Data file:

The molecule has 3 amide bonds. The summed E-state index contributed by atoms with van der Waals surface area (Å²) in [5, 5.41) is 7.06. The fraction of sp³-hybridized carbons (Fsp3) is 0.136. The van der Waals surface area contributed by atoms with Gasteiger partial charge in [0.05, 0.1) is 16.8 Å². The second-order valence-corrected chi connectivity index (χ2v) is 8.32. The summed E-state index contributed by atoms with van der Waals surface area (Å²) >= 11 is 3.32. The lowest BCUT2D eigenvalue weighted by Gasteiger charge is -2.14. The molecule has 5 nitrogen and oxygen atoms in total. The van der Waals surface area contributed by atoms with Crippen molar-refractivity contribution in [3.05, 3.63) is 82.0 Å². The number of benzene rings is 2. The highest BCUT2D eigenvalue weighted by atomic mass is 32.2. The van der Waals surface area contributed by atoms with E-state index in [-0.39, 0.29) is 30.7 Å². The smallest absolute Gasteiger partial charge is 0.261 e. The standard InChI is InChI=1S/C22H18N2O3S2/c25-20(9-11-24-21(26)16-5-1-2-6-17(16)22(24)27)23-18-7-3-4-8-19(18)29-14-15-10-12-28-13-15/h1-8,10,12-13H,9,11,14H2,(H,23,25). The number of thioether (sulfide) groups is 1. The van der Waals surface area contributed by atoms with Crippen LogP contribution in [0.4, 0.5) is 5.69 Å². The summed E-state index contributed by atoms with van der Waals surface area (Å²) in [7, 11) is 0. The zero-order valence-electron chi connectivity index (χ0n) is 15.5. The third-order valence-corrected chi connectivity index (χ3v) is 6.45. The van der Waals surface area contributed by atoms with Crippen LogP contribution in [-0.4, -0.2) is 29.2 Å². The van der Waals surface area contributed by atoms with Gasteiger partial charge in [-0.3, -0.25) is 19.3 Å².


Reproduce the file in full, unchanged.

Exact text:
The molecule has 3 amide bonds. The summed E-state index contributed by atoms with van der Waals surface area (Å²) in [5, 5.41) is 7.06. The fraction of sp³-hybridized carbons (Fsp3) is 0.136. The van der Waals surface area contributed by atoms with Gasteiger partial charge in [0.05, 0.1) is 16.8 Å². The second-order valence-corrected chi connectivity index (χ2v) is 8.32. The summed E-state index contributed by atoms with van der Waals surface area (Å²) >= 11 is 3.32. The lowest BCUT2D eigenvalue weighted by Gasteiger charge is -2.14. The molecule has 5 nitrogen and oxygen atoms in total. The van der Waals surface area contributed by atoms with Crippen molar-refractivity contribution in [3.05, 3.63) is 82.0 Å². The number of benzene rings is 2. The highest BCUT2D eigenvalue weighted by atomic mass is 32.2. The van der Waals surface area contributed by atoms with E-state index in [-0.39, 0.29) is 30.7 Å². The smallest absolute Gasteiger partial charge is 0.261 e. The standard InChI is InChI=1S/C22H18N2O3S2/c25-20(9-11-24-21(26)16-5-1-2-6-17(16)22(24)27)23-18-7-3-4-8-19(18)29-14-15-10-12-28-13-15/h1-8,10,12-13H,9,11,14H2,(H,23,25). The number of thioether (sulfide) groups is 1. The van der Waals surface area contributed by atoms with Crippen LogP contribution in [0.4, 0.5) is 5.69 Å². The summed E-state index contributed by atoms with van der Waals surface area (Å²) in [7, 11) is 0. The zero-order valence-electron chi connectivity index (χ0n) is 15.5. The third-order valence-corrected chi connectivity index (χ3v) is 6.45. The van der Waals surface area contributed by atoms with Crippen LogP contribution in [-0.4, -0.2) is 29.2 Å². The van der Waals surface area contributed by atoms with Gasteiger partial charge in [-0.3, -0.25) is 19.3 Å².